Inside the Belly of the Beast
A roughly carved wooden bear stands guard outside the door, and a small, pink neon pig sign hanging in the window of the small office reads “OPEN.” Inside I find Applestone, the CEO, head butcher, plant manager, production manager and self-described “grand high poobah” of Applestone Meats. Applestone is a small but burly man with dark-rimmed glasses, long brown hair worn in a ponytail, and an artistically shaped reddish goatee grizzled with gray. After we’ve been talking for a few minutes, he notices that he’s still wearing a pair of heavily insulated blue snow pants—standard issue for work in the walk-in freezers in the plant—and strips down to a pair of worn jeans and a black sweatshirt.
Also at the table, literally and figuratively, is Samantha Gloffke, Applestone’s general manager and one of its four owners. Gloffke is a dark-haired woman in her late twenties who exudes an air of quiet competence and calm—the metaphorical eye in the storm of Applestone’s rapid-fire verbal thought process. Gloffke followed an unexpected path to her current role as manager, starting out as the babysitter for the Applestones’ infant son eight years earlier and sticking with the family in one capacity or another ever since. “I met them on Craigslist,” says Gloffke. “Apparently we all have the perfect blend of personalities to stick together.” Applestone adds, “Jessica and I call Sam ‘the gift’—I basically begged her to join the team.”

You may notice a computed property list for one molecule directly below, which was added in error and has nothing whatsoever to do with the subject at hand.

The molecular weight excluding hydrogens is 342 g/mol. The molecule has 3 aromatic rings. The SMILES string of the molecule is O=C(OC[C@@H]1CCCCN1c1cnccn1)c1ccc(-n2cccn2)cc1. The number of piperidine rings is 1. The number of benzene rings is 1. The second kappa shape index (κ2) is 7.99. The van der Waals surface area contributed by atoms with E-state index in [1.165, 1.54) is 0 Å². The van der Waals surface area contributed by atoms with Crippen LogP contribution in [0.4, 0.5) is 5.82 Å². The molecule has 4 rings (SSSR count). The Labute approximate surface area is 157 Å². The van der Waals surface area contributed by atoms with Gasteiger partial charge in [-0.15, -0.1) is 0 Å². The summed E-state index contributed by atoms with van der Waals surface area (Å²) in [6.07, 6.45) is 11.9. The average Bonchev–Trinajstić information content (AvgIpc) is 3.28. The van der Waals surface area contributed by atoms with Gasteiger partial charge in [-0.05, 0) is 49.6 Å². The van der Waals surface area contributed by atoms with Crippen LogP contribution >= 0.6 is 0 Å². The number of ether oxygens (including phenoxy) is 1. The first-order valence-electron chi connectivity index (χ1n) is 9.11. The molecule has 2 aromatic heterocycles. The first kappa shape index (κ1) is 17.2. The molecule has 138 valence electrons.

As Applestone and Gloffke trade arcane-sounding notes on various food safety procedures, I study the whiteboard on which someone has diagrammed the company’s three-pronged offerings—wholesale meats for distribution to grocery stores, delis and restaurants; retail meats for sale via their refrigerated vending machines or via online and phone orders for in-store pick up or home delivery; and custom co-packing services for farmers, ranchers, hunters and restaurateurs looking to produce high-quality sustainably raised hot dogs, jerky, sausages, deli meats and more. The diagram is sprinkled with words like “local,” “nose-to-tail,” “trusted,” “affordable,” “accessible,” “conscientious” and “great tasting.” You can practically smell the start-up stage intensity in the air, and I am reminded that it’s only been a little over a year since the Applestone Meat Co. opened for business.